48. Merz, M. 2006. The topicality of the difference thesis: Revisiting constructivism and the laboratory. Science, Technology & Innovation Studies 1 (Special Issue): 11–24.Google Scholar
  49. Merz, M. 2015. Dynamique locale des nanosciences au croisement de disciplines établies. In Disciplines académiques en transformation: Entre innovation et résistance, eds. A. Gorga and J.-P. Leresche, 105–118. Paris: Editions des archives contemporaines.Google Scholar
  50. Michels, C., and U. Schmoch. 2012. The growth of science and database coverage. Scientometrics 93: 831–846.CrossRefGoogle Scholar
  51. Mulkay, M.J., and D. Edge. 1976. Cognitive, technical and social factors in the growth of radio astronomy. In Perspectives on the emergence of scientific disciplines, eds. G. Lemaine, R. MacLeod, M. Mulkay, and P. Weingart, 153–186. The Hague/Chicago: Mouton/Aldine.Google Scholar
  52. Münch, R. 2011. Akademischer Kapitalismus: Über die politische Ökonomie der Hochschulreform. Suhrkamp: Frankfurt am Main.Google Scholar
  53. Nye, M.-J. 2011. Michael Polanyi and his generation: Origins of the social construction of science. Chicago: University of Chicago Press.CrossRefGoogle Scholar
  54. Popper, K. 1963. Conjectures and refutations. London: Routledge and Kegan Paul.Google Scholar
  55. Pickering, A. (ed.). 1992a. Science as practice and culture. Chicago: University of Chicago Press.Google Scholar
  56. Pickering, A. 1992b. From science as knowledge to science as practice. In Science as practice and culture, ed. A. Pickering, 1–26. Chicago: University of Chicago Press.CrossRefGoogle Scholar
  57. Quéré, L. 1998. The still-neglected situation? Réseaux 6(2): 223–253.Google Scholar
  58. Rip, A. 1997. A cognitive approach to the relevance of science. Social Science Information 36(4): 615–640.CrossRefGoogle Scholar
  59. Rip, A., and J.-P. Voss. 2013. Umbrella terms as mediators in the governance of emerging science and technology. Science, Technology & Innovation Studies 9(2): 39–59.Google Scholar
  60. Rouse, J. 2002. How scientific practices matter: Reclaiming philosophical naturalism. Chicago: University of Chicago Press.Google Scholar
  61. Saxenian, A.L. 1994. Regional advantage: Culture and competition in silicon valley and route 128. Cambridge, MA: Harvard University Press.Google Scholar
  62. Schatzki, T.R., K. Knorr Cetina, and E. von Savigny (eds.). 2001. The practice turn in contemporary theory. London/New York: Routledge.Google Scholar
  63. Scott, W.R. 2004. Reflections on a half-century of organizational theory. Annual Review of Sociology 30: 1–21.CrossRefGoogle Scholar
  64. Shapin, S., and S. Schaffer. 1985. Leviathan and the Air-pump: Hobbes, Boyle, and the experimental life. Princeton: Princeton University Press.Google Scholar
  65. Shinn, T., and P. Ragouet. 2005. Controverses sur la science: Pour une sociologie transversaliste de l’activité scientifique. Paris: Editions Raisons d’agir.Google Scholar
  66. Sismondo, S. 2008. Science and technology studies and an engaged program. In The handbook of science and technology studies, 3rd ed, eds. E.J. Hackett, O. Amsterdamska, M. Lynch, and J. Wajcman, 13–31. Cambridge: MIT Press.Google Scholar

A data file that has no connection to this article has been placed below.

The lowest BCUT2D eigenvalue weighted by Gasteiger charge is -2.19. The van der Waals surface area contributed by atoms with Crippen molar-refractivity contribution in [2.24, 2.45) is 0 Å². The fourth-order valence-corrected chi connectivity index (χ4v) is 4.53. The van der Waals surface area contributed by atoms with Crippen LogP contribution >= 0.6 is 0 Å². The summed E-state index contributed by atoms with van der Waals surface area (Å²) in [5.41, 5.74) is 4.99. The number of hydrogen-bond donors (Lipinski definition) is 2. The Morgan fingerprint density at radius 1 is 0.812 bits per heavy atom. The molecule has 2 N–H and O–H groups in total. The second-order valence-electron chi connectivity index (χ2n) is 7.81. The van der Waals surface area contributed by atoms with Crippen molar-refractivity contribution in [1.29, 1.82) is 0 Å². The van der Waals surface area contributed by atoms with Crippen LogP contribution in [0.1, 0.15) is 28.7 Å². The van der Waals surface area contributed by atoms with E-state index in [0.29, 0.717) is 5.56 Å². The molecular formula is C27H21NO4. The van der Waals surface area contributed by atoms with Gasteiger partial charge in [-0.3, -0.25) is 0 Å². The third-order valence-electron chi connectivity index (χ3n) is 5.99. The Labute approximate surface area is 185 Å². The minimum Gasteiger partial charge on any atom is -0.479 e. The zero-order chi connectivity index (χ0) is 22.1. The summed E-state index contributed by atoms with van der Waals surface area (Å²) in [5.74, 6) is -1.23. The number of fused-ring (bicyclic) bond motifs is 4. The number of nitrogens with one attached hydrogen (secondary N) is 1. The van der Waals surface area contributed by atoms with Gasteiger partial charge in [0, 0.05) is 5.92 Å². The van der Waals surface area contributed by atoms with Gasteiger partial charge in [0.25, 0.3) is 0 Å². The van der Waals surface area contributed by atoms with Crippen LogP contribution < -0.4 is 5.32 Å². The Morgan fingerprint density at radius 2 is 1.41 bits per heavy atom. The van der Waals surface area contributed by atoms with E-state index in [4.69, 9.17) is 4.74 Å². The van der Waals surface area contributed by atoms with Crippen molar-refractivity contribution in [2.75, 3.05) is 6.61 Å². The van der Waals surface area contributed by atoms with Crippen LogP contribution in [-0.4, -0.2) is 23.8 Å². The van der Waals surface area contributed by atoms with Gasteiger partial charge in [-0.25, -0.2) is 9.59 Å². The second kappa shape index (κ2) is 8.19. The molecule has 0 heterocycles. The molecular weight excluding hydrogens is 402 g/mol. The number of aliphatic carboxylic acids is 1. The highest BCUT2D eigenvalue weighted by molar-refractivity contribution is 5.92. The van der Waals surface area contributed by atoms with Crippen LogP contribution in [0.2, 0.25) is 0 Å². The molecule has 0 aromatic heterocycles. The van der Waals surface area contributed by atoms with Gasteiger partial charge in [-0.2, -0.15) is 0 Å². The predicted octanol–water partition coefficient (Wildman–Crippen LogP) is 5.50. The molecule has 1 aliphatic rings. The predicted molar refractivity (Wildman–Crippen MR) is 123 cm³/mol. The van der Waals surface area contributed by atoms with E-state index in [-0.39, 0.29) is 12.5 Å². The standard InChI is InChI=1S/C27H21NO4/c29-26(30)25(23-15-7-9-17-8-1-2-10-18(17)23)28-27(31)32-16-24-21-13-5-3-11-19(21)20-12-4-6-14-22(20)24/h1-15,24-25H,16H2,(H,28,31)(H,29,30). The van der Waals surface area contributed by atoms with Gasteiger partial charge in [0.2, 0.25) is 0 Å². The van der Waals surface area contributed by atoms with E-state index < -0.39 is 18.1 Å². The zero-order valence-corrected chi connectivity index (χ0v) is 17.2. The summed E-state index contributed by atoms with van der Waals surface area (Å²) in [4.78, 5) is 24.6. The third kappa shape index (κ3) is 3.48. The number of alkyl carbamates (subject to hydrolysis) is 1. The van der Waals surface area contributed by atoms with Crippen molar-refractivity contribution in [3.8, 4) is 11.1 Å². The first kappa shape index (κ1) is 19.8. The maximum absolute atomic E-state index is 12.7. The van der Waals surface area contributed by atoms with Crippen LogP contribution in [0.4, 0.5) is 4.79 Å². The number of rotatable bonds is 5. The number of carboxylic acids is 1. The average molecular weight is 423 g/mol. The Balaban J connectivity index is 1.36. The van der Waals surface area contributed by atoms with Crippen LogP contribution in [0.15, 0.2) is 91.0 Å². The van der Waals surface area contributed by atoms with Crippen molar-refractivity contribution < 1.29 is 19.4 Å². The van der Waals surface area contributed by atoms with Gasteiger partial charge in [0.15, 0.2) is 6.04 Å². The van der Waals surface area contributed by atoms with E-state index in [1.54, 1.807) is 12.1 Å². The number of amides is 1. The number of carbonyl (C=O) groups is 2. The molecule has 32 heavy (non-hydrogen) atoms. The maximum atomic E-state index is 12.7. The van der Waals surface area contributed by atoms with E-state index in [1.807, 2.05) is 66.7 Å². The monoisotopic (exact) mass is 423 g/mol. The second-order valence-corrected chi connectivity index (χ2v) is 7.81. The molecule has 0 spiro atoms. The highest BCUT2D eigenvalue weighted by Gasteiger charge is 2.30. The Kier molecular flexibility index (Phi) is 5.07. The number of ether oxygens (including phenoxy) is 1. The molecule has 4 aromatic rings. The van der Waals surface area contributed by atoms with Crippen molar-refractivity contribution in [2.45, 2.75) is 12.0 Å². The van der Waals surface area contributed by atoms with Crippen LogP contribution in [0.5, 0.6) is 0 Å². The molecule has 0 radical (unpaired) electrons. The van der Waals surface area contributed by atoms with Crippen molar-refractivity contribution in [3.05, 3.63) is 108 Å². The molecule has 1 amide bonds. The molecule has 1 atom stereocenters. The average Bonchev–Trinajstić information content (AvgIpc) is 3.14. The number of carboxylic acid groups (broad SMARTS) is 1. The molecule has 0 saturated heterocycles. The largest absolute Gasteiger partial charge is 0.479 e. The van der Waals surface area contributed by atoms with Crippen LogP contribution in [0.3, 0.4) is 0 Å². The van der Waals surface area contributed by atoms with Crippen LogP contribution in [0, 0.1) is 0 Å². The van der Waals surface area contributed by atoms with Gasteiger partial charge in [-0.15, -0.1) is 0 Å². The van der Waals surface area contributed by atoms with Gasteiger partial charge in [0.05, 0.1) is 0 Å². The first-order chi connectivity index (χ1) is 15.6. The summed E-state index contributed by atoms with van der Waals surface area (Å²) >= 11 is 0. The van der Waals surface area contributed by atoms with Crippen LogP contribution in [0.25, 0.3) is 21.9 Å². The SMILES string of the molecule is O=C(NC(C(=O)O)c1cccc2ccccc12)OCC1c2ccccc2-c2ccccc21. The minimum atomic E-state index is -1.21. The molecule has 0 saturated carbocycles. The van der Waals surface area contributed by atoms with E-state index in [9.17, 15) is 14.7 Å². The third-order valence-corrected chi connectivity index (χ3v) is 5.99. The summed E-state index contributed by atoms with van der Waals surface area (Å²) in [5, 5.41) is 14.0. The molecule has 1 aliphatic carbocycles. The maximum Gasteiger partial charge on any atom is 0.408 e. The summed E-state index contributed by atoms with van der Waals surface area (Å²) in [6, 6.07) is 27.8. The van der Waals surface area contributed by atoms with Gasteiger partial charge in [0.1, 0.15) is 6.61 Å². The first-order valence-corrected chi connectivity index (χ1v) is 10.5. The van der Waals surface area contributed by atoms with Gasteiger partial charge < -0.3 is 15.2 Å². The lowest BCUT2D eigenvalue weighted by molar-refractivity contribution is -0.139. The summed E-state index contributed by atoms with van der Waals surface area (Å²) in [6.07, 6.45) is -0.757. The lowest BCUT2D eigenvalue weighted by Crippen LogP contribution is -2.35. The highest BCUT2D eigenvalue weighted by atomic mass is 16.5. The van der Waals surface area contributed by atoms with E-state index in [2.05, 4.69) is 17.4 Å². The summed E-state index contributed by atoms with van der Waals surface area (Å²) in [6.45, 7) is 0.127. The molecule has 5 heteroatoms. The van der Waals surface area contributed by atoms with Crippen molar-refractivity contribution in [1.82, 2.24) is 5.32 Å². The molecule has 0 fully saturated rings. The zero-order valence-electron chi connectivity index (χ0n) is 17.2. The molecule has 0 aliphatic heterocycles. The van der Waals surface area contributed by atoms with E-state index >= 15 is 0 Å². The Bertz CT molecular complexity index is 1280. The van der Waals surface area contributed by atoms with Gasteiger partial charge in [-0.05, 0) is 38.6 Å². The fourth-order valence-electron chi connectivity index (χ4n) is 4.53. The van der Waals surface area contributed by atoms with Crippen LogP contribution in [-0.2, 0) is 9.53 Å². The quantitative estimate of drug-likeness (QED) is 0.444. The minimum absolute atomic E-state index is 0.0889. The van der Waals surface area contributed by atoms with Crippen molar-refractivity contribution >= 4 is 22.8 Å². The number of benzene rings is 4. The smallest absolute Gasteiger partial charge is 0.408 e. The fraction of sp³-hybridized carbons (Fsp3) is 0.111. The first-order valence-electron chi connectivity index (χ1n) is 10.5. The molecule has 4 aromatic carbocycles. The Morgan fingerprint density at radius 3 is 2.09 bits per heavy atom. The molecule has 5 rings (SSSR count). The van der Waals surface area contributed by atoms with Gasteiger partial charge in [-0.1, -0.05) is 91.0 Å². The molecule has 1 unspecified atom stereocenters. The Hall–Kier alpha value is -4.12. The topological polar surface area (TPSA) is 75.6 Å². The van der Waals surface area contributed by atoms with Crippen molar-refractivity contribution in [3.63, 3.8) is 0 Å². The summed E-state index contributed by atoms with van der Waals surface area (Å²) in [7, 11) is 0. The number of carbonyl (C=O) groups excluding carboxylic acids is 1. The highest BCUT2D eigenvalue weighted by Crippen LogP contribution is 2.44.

67. Soler, L., S. Zwart, M. Lynch, and V. Israel-Jost (eds.). 2014a. Science after the practice turn in the philosophy, history, and social studies of science. New York/London: Routledge.Google Scholar
  68. Soler, L., S. Zwart, V. Israel-Jost, and M. Lynch. 2014b. Introduction. In Science after the practice turn in the philosophy, history, and social studies of science, eds. L. Soler, S. Zwart, M. Lynch, and V. Israel-Jost, 1–43. New York/London: Routledge.Google Scholar
  69. Sormani, P. 2011. The Jubilatory YES! On the instant appraisal of an experimental finding. Ethnographic Studies 12: 59–77.Google Scholar
  70. Sormani, P. 2014. Respecifying lab ethnography. Aldershot: Ashgate.Google Scholar
  71. Sormani, P., E. Gonzalez-Martinez, and A. Bovet. 2011. Discovering work: A topical introduction. Ethnographic Studies 12: 1–11.Google Scholar
  72. Star, S.L., and J. Griesemer. 1989. Institutional ecology, “translations” and boundary objects: Amateurs and professionals in Berkeley’s museum of vertebrate zoology, 1907-39. Social Studies of Science 19: 387–420.CrossRefGoogle Scholar
  73. Weick, K.E. 1969. The social psychology of organizing. Reading: Addison-Wesley.Google Scholar
  74. Weingart, P. 2001. Die Stunde der Wahrheit? Zum Verhältnis der Wissenschaft zu Politik, Wirtschaft und Medien in der Wissensgesellschaft. Weilerswist: Velbrück Wissenschaft.Google Scholar
  75. Weingart, P. 2003. Growth, differentiation, expansion and change of identity: The future of science. In Social studies of science and technology: Looking back ahead, Sociology of the sciences yearbook, vol. 23, eds. B. Joerges and H. Nowotny, 183–200. Dordrecht: Kluwer.Google Scholar
  76. Weingart, P. 2005. Impact of bibliometrics upon the science system: Inadvertent consequences? Scientometrics 62(1): 117–131.CrossRefGoogle Scholar
  77. Zammito, J.H. 2004. A nice derangement of epistemes: Post-positivism in the study of science from Quine to Latour. Chicago: University of Chicago Press.Google Scholar

Copyright information

© Springer International Publishing Switzerland 2016

Authors and Affiliations

  1. 1.Institute of Science Communication and Higher Education ResearchAlpen-Adria-Universität KlagenfurtViennaAustria
  2. 2.Centre of Excellence in the Philosophy of the Social Sciences (TINT)University of HelsinkiHelsinkiFinland
  3. 3.Istituto Svizzero di RomaRomeItaly
  4. 4.Department of Science and Technology StudiesUniversity of ViennaViennaAustria

Personalised recommendations